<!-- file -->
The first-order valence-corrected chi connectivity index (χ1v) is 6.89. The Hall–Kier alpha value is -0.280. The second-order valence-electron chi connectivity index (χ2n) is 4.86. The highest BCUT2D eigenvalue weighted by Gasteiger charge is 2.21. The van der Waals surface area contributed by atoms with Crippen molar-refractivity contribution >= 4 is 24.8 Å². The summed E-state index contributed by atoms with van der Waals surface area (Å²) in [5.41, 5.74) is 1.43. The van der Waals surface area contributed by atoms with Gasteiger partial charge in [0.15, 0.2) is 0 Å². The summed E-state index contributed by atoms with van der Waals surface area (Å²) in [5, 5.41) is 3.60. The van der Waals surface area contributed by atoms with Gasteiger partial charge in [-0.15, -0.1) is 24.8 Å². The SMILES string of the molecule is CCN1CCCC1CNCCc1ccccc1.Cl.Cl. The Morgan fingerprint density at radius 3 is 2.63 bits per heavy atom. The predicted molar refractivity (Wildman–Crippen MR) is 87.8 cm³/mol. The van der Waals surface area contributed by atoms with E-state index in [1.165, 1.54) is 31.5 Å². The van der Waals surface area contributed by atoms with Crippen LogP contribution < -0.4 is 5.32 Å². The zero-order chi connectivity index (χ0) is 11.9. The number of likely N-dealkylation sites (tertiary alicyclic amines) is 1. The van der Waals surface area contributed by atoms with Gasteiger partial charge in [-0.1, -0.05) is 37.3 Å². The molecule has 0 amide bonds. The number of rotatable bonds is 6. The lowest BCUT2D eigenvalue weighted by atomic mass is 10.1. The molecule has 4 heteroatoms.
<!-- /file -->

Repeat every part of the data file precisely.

The first-order valence-corrected chi connectivity index (χ1v) is 6.89. The Hall–Kier alpha value is -0.280. The second-order valence-electron chi connectivity index (χ2n) is 4.86. The highest BCUT2D eigenvalue weighted by Gasteiger charge is 2.21. The van der Waals surface area contributed by atoms with Crippen molar-refractivity contribution >= 4 is 24.8 Å². The summed E-state index contributed by atoms with van der Waals surface area (Å²) in [5.41, 5.74) is 1.43. The van der Waals surface area contributed by atoms with Gasteiger partial charge in [0.15, 0.2) is 0 Å². The summed E-state index contributed by atoms with van der Waals surface area (Å²) in [5, 5.41) is 3.60. The van der Waals surface area contributed by atoms with Gasteiger partial charge in [-0.15, -0.1) is 24.8 Å². The SMILES string of the molecule is CCN1CCCC1CNCCc1ccccc1.Cl.Cl. The Morgan fingerprint density at radius 3 is 2.63 bits per heavy atom. The predicted molar refractivity (Wildman–Crippen MR) is 87.8 cm³/mol. The van der Waals surface area contributed by atoms with E-state index in [1.165, 1.54) is 31.5 Å². The van der Waals surface area contributed by atoms with Crippen LogP contribution < -0.4 is 5.32 Å². The zero-order chi connectivity index (χ0) is 11.9. The number of likely N-dealkylation sites (tertiary alicyclic amines) is 1. The van der Waals surface area contributed by atoms with Gasteiger partial charge in [-0.1, -0.05) is 37.3 Å². The molecule has 0 amide bonds. The number of rotatable bonds is 6. The lowest BCUT2D eigenvalue weighted by atomic mass is 10.1. The molecule has 4 heteroatoms.